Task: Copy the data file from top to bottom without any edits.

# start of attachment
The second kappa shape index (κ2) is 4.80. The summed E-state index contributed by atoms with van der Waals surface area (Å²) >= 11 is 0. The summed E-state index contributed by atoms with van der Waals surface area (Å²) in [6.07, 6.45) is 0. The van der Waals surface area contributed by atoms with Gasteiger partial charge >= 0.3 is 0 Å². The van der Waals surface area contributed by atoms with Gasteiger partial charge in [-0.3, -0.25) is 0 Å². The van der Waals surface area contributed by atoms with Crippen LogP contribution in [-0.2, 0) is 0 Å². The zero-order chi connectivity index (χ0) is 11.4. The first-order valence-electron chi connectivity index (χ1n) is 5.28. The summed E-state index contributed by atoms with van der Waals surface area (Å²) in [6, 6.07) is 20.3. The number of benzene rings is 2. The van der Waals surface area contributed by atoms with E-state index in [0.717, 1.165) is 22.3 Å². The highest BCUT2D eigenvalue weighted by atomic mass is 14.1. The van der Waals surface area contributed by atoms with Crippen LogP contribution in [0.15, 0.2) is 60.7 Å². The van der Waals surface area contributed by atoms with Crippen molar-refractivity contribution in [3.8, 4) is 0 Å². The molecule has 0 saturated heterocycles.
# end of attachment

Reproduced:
The second kappa shape index (κ2) is 4.80. The summed E-state index contributed by atoms with van der Waals surface area (Å²) >= 11 is 0. The summed E-state index contributed by atoms with van der Waals surface area (Å²) in [6.07, 6.45) is 0. The van der Waals surface area contributed by atoms with Gasteiger partial charge >= 0.3 is 0 Å². The van der Waals surface area contributed by atoms with Gasteiger partial charge in [-0.3, -0.25) is 0 Å². The van der Waals surface area contributed by atoms with Crippen LogP contribution in [-0.2, 0) is 0 Å². The zero-order chi connectivity index (χ0) is 11.4. The first-order valence-electron chi connectivity index (χ1n) is 5.28. The summed E-state index contributed by atoms with van der Waals surface area (Å²) in [6, 6.07) is 20.3. The number of benzene rings is 2. The van der Waals surface area contributed by atoms with E-state index in [0.717, 1.165) is 22.3 Å². The highest BCUT2D eigenvalue weighted by atomic mass is 14.1. The van der Waals surface area contributed by atoms with Crippen LogP contribution in [0.15, 0.2) is 60.7 Å². The van der Waals surface area contributed by atoms with Crippen molar-refractivity contribution in [3.8, 4) is 0 Å². The molecule has 0 saturated heterocycles.